LONDON — The pound fell to an all-time low against the US dollar early on Monday after Treasury chief Kwasi Kwarteng promised a sweeping package of tax cuts, stoking concerns over the government’s economic policy as the UK teeters towards recession.
The pound fell as low as $1.0373, its lowest level since the currency’s decimalisation in 1971, before rising to over $1.08 in early afternoon trading in London.
The weakening currency is putting pressure on the UK’s new Conservative government, which has bet that cutting taxes – and increasing borrowing to compensate – will boost economic growth. Many economists say it is more likely to fuel already high inflation, drive down the pound and drive up the cost of UK government borrowing – a potential perfect storm of economic headwinds.
Despite growing concerns, the government clung on Monday.
“We are not going to comment on day-to-day market movements,” Prime Minister’s spokesman Max Blain said. “It’s a medium to long term plan.”
Britain’s currency has lost more than 5% of its value against the dollar since Friday, when Kwarteng announced the UK’s biggest tax cuts in 50 years.
The government plans to cut taxes by 45 billion pounds ($49 billion) and spend billions to help consumers and businesses struggling with high energy bills that are causing a cost of living crisis. The combination sparked investor concern over spiraling public debt.
Kwarteng and Prime Minister Liz Truss, who took office three weeks ago, are betting that lowering taxes and reducing bureaucracy will eventually generate enough additional tax revenue to cover government spending. Economists suggest the bet is unlikely to pay off.
Opposition Labor Party spokeswoman for the economy, Rachel Reeves, accused the government of “a trickle-down return to economics, an idea that has been tried, tested and failed”.
“They’re not playing with their money, they’re playing with yours,” she told an audience at the party’s annual conference on Monday.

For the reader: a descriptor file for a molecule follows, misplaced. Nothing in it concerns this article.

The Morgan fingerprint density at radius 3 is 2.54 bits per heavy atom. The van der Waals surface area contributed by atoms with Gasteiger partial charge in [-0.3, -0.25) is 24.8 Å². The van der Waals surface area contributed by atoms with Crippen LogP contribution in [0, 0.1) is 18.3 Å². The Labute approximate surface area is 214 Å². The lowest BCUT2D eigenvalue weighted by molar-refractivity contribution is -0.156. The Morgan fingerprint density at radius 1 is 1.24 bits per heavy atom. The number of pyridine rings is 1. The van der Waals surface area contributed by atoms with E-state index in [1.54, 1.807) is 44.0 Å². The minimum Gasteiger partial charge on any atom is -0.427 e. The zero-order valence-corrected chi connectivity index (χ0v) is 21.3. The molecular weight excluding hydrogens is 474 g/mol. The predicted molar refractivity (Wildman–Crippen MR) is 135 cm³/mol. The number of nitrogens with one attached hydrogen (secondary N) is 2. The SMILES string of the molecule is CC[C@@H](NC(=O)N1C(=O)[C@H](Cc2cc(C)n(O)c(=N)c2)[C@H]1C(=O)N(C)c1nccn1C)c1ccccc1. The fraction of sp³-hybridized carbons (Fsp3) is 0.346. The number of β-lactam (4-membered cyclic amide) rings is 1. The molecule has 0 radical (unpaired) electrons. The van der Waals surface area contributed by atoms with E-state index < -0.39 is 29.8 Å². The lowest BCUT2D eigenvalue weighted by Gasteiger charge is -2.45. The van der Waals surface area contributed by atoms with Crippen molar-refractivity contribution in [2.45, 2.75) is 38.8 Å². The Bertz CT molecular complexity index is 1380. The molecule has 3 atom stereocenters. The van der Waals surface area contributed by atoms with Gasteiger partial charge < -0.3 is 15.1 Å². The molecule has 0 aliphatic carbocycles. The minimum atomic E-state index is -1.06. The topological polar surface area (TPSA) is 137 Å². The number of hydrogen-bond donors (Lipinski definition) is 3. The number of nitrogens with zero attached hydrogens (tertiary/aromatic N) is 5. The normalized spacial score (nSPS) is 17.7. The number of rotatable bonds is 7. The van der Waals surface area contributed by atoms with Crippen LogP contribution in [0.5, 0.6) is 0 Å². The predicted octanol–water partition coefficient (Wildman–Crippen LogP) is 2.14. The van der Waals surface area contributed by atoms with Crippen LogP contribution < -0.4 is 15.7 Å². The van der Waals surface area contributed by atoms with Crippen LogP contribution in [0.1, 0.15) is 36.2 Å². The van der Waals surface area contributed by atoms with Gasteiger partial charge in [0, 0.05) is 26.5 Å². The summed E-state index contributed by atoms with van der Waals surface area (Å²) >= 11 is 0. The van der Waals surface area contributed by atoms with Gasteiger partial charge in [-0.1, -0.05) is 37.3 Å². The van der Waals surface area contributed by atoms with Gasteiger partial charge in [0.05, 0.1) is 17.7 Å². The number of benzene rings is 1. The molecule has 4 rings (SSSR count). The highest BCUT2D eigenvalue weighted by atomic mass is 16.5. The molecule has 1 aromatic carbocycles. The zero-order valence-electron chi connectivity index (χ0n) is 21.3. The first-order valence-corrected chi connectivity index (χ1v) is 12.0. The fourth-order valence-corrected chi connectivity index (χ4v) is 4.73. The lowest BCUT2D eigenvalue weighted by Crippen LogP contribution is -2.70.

The new and untested Truss, who replaced Boris Johnson as prime minister on September 6, is also facing pressure from a jittery Tory party, which faces an election in two years.
Some conservatives hailed the tax cuts as a return to free market values after years of state intervention in the economy during the coronavirus pandemic. But others fear it is conservative for the government to run up huge debts that taxpayers will eventually have to pay.
Kwarteng insisted the government was acting responsibly – and said more tax cuts were to come.
“We have only been here 19 days. I want to see, over the next year, people keep more of their income because I believe the Brits are going to lead this economy,” he told the BBC.
As it cuts taxes, the government plans to cap electricity and natural gas prices for homes and businesses to help cushion price hikes that were triggered by Russia’s war in Ukraine and pushed inflation to a nearly 40-year high of 9.9%.
The program will cost £60 billion, and the government will borrow to fund it, Kwarteng said on Friday.
He said on Sunday it was the right policy because the government needed to help consumers squeezed by the unprecedented pressures caused by the war in Ukraine and the pandemic.
Britain can afford the cost because its debt as a percentage of gross domestic product is the second lowest among the major industrial economies in the Group of Seven, Kwarteng said. He said the government would announce a “medium-term budget plan” to reduce the country’s debt in the coming months.
The British pound is not the only currency showing weakness. The euro also hit a new 20-year low against the dollar as the war in Ukraine raised fears of a recession and energy security before winter.
As the pound’s slide has accelerated in recent days, the currency has steadily fallen against the dollar for more than a year as investors seek safety in US assets amid global economic shocks.
The pound’s decline against the dollar was also fueled by the Bank of England failing to keep pace with the US Federal Reserve’s efforts to contain inflation. Britain’s central bank raised interest rates by half a percentage point on Thursday, down from a hefty three-quarters point hike by the Fed last week. But UK inflation is the highest among major economies, and the bank predicted Britain could already be in recession, which it defines as two consecutive quarters of economic contraction.
The bank’s monetary policy committee responsible for setting rates is not expected to meet again until Nov. 3, but many economists say it may have to raise rates sooner if the pound’s slide continues.
Susannah Streeter, senior investment and market analyst at financial services firm Hargreaves Lansdown, said it was unclear how far the pound might fall.
“It depends, I think, now on what the Bank of England does in response to the most recent fall in sterling,” she said. “There has been this dramatic loss of confidence in the economic management of government. But now the ball is in the Bank of England.